Wednesday, March 16, 2005

Vote on Social Security

Posted by Bob Brigham

Yesterday, the Senate gave the following statement an up or down vote:

"It is the sense of the Senate that Congress should reject any Social Security plan that requires deep benefit cuts or a massive increase in debt."

Here are the 12 Senators (standing for re-election in 2006) who voted for deep social security cuts and massive debt:

Allen, George VA
Burns, Conrad MT
Chafee, Lincoln RI
Ensign, John NV
Hatch, Orrin UT
Hutchison, Kay Bailey TX
Kyl, Jon AZ
Lott, Trent MS
Lugar, Richard IN
Santorum, Rick PA
Talent, Jim MO
Thomas, Craig WY

Here is the link to the vote.

Posted at 09:24 AM in 2006 Elections, 2006 Elections - Senate, Arizona, Indiana, Missouri, Montana, Nevada, Pennsylvania, Rhode Island, Texas, Utah, Virginia, Wyoming | Technorati

Wednesday, March 02, 2005

Concealed Carry

Posted by Tim Tagaris

If you ever felt the need to defend yourself with a rocket launcher while in a schoolhouse, then Arizona is the place for you:

The House of Representatives voted Tuesday to let people carry weapons - including guns, grenades, rockets, mines and sawed-off shotguns - into schools, polling places and nuclear plants if they claim they're only trying to protect themselves.

The bad news for legislators is that you can now use a landmine in the chamber of the Arizona House of Representatives if you are forced to defend yourself. But the bill doesn't stop at just self-defense--it includes language that indicates you can use your rocket launcher in defending ANY home, and the ambiguous "defending the state."

Posted at 10:42 AM in Arizona | Technorati

Thursday, February 03, 2005

State Party Blogs: Quick Update

Posted by Tim Tagaris

The response to the State Party Blog Project has been tremendous. Thank you. There has even been some direct feedback from the actual state parties on the site. I want briefly highlight one in particular: Arizona.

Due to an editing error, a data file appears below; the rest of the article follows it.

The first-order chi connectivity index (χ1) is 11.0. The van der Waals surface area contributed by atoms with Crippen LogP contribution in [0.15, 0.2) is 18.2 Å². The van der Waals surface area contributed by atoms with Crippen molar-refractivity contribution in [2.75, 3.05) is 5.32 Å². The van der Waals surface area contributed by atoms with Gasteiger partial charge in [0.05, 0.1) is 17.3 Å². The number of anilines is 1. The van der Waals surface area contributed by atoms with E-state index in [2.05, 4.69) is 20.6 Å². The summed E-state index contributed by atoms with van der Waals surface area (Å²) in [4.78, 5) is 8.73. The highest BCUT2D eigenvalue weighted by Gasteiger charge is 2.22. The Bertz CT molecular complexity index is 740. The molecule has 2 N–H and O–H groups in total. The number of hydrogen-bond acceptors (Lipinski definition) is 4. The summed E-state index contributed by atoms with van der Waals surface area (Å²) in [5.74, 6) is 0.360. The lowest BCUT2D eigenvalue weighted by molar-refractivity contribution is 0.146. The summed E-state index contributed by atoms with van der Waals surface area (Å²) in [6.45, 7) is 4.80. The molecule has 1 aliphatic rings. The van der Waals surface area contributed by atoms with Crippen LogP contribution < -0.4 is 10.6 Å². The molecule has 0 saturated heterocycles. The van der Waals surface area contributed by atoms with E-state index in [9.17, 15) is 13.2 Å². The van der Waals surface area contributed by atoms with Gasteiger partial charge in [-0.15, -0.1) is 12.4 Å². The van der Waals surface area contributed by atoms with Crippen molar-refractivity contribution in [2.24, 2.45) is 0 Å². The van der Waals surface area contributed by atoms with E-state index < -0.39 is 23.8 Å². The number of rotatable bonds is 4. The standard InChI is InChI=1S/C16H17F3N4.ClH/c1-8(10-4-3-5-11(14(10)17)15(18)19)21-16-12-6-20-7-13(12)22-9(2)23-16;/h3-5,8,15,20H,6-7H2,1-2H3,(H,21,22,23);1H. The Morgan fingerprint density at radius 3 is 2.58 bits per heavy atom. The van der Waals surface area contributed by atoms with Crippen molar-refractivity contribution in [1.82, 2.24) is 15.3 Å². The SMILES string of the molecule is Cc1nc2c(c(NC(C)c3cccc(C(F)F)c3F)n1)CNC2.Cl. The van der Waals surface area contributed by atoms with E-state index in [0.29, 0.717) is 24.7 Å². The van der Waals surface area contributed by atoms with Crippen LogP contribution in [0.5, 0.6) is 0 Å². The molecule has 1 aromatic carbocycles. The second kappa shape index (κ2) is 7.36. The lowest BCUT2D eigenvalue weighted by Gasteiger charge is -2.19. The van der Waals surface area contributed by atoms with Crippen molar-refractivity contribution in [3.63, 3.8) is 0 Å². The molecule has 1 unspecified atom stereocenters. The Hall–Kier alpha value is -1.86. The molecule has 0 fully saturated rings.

In short, the state's non-traditional campaign director made a direct appeal for bloggers. They need writers! It sounds like a great opportunity to get involved doing something most of us already enjoy. So, if you would like to do some blogging for the Arizona Democratic Party, please use the contact information below.

Tony Cani
ADP Non-Trad Campaigns Director

Posted at 12:17 PM in Activism, Arizona, Netroots | Comments (3) | Technorati

Thursday, January 06, 2005

Arizona Governor's Gay Marriage Gamesmanship

Posted by Tim Tagaris

One of the many subplots in the 2004 election was the placement of gay marriage amendments on ballots in states across the country, swing or otherwise. Arizona's 2006 races feature an incumbent Republican Senator (Rep. Jon Kyl) and Democratic Governor (Dem. Janet Napolitano) both facing re-election.

Naturally, Arizona Republicans are excited about the potential placement of a gay marriage amendment before the voters in 2006 as they attempt to unseat Governor Napolitano. After all, two months ago prominent Republican lawmakers and activists promised they would pursue such an amendment. Despite the fact that a state law already exists and has been ruled constitutional, Republicans want that amendment bad.